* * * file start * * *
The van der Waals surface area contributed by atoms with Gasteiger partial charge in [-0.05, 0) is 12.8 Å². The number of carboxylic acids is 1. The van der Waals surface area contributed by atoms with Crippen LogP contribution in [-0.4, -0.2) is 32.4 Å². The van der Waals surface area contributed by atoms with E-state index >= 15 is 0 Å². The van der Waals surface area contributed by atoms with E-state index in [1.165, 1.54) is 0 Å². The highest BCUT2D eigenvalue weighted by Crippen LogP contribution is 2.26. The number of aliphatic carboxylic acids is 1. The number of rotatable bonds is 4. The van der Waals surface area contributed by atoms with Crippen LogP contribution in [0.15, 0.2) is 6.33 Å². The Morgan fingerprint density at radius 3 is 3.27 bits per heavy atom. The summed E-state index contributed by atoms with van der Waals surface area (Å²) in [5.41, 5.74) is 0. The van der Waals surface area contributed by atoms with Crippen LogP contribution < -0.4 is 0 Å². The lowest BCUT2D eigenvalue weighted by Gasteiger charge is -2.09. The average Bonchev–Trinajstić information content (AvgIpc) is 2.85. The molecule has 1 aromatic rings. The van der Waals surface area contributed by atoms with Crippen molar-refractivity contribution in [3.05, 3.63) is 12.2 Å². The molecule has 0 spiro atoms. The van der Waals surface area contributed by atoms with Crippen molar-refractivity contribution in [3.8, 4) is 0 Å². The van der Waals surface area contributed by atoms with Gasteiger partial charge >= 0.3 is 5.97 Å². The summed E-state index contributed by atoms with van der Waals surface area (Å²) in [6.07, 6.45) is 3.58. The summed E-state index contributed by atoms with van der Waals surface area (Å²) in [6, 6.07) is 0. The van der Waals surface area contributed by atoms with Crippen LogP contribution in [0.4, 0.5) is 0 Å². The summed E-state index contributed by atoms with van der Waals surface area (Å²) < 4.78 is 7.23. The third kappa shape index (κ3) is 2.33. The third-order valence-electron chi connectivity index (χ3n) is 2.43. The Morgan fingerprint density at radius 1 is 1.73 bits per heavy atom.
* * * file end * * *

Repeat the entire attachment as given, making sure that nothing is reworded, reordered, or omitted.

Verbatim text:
The van der Waals surface area contributed by atoms with Gasteiger partial charge in [-0.05, 0) is 12.8 Å². The number of carboxylic acids is 1. The van der Waals surface area contributed by atoms with Crippen LogP contribution in [-0.4, -0.2) is 32.4 Å². The van der Waals surface area contributed by atoms with E-state index >= 15 is 0 Å². The van der Waals surface area contributed by atoms with E-state index in [1.165, 1.54) is 0 Å². The highest BCUT2D eigenvalue weighted by Crippen LogP contribution is 2.26. The number of aliphatic carboxylic acids is 1. The number of rotatable bonds is 4. The van der Waals surface area contributed by atoms with Crippen LogP contribution in [0.15, 0.2) is 6.33 Å². The Morgan fingerprint density at radius 3 is 3.27 bits per heavy atom. The summed E-state index contributed by atoms with van der Waals surface area (Å²) in [5.41, 5.74) is 0. The van der Waals surface area contributed by atoms with Crippen LogP contribution < -0.4 is 0 Å². The lowest BCUT2D eigenvalue weighted by Gasteiger charge is -2.09. The average Bonchev–Trinajstić information content (AvgIpc) is 2.85. The molecule has 1 aromatic rings. The van der Waals surface area contributed by atoms with Crippen molar-refractivity contribution in [3.05, 3.63) is 12.2 Å². The molecule has 0 spiro atoms. The van der Waals surface area contributed by atoms with Crippen molar-refractivity contribution in [3.8, 4) is 0 Å². The van der Waals surface area contributed by atoms with Gasteiger partial charge >= 0.3 is 5.97 Å². The summed E-state index contributed by atoms with van der Waals surface area (Å²) in [6.07, 6.45) is 3.58. The summed E-state index contributed by atoms with van der Waals surface area (Å²) in [6, 6.07) is 0. The van der Waals surface area contributed by atoms with Crippen LogP contribution in [0.4, 0.5) is 0 Å². The summed E-state index contributed by atoms with van der Waals surface area (Å²) < 4.78 is 7.23. The third kappa shape index (κ3) is 2.33. The third-order valence-electron chi connectivity index (χ3n) is 2.43. The Morgan fingerprint density at radius 1 is 1.73 bits per heavy atom.